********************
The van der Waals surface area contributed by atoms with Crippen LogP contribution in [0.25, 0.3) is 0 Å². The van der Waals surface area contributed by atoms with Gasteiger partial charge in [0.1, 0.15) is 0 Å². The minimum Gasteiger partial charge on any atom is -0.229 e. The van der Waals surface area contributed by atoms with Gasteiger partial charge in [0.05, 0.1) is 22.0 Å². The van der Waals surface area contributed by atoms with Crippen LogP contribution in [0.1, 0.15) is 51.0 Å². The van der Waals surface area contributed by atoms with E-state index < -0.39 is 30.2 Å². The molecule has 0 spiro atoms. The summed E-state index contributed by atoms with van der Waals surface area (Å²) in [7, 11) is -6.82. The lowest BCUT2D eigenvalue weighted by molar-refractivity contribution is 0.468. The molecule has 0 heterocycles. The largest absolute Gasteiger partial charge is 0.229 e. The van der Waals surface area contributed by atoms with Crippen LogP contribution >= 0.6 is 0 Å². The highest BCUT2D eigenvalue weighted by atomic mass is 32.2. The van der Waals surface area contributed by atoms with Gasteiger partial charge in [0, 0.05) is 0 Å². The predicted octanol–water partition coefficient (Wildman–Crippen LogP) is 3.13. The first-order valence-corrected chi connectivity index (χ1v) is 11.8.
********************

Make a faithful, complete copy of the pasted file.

The van der Waals surface area contributed by atoms with Crippen LogP contribution in [0.25, 0.3) is 0 Å². The van der Waals surface area contributed by atoms with Gasteiger partial charge in [0.1, 0.15) is 0 Å². The minimum Gasteiger partial charge on any atom is -0.229 e. The van der Waals surface area contributed by atoms with Gasteiger partial charge in [0.05, 0.1) is 22.0 Å². The van der Waals surface area contributed by atoms with Crippen LogP contribution in [0.1, 0.15) is 51.0 Å². The van der Waals surface area contributed by atoms with E-state index < -0.39 is 30.2 Å². The molecule has 0 spiro atoms. The summed E-state index contributed by atoms with van der Waals surface area (Å²) in [7, 11) is -6.82. The lowest BCUT2D eigenvalue weighted by molar-refractivity contribution is 0.468. The molecule has 0 heterocycles. The largest absolute Gasteiger partial charge is 0.229 e. The van der Waals surface area contributed by atoms with Crippen LogP contribution >= 0.6 is 0 Å². The highest BCUT2D eigenvalue weighted by atomic mass is 32.2. The van der Waals surface area contributed by atoms with Gasteiger partial charge in [0, 0.05) is 0 Å². The predicted octanol–water partition coefficient (Wildman–Crippen LogP) is 3.13. The first-order valence-corrected chi connectivity index (χ1v) is 11.8.